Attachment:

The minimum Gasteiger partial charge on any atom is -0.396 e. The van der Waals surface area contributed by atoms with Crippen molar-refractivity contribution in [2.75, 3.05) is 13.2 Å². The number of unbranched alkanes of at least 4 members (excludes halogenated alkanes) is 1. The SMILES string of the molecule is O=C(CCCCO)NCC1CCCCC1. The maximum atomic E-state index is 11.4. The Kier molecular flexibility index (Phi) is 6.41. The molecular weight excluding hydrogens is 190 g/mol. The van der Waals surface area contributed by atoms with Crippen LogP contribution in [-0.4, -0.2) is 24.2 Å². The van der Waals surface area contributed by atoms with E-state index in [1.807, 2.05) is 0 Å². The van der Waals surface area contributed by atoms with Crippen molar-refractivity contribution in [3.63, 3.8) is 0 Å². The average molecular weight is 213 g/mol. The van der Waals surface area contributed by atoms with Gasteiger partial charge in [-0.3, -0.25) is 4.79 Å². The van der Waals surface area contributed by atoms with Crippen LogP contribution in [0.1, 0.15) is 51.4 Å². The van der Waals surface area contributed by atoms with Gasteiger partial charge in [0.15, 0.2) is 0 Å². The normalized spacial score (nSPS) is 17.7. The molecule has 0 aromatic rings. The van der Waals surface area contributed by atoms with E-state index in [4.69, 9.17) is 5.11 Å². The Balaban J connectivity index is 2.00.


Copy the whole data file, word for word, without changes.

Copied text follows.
The minimum Gasteiger partial charge on any atom is -0.396 e. The van der Waals surface area contributed by atoms with Crippen molar-refractivity contribution in [2.75, 3.05) is 13.2 Å². The number of unbranched alkanes of at least 4 members (excludes halogenated alkanes) is 1. The SMILES string of the molecule is O=C(CCCCO)NCC1CCCCC1. The maximum atomic E-state index is 11.4. The Kier molecular flexibility index (Phi) is 6.41. The molecular weight excluding hydrogens is 190 g/mol. The van der Waals surface area contributed by atoms with Crippen LogP contribution in [-0.4, -0.2) is 24.2 Å². The van der Waals surface area contributed by atoms with E-state index in [1.807, 2.05) is 0 Å². The van der Waals surface area contributed by atoms with Crippen molar-refractivity contribution in [3.63, 3.8) is 0 Å². The average molecular weight is 213 g/mol. The van der Waals surface area contributed by atoms with Gasteiger partial charge in [-0.3, -0.25) is 4.79 Å². The van der Waals surface area contributed by atoms with Crippen LogP contribution in [0.1, 0.15) is 51.4 Å². The van der Waals surface area contributed by atoms with Gasteiger partial charge in [0.15, 0.2) is 0 Å². The normalized spacial score (nSPS) is 17.7. The molecule has 0 aromatic rings. The van der Waals surface area contributed by atoms with E-state index in [4.69, 9.17) is 5.11 Å². The Balaban J connectivity index is 2.00.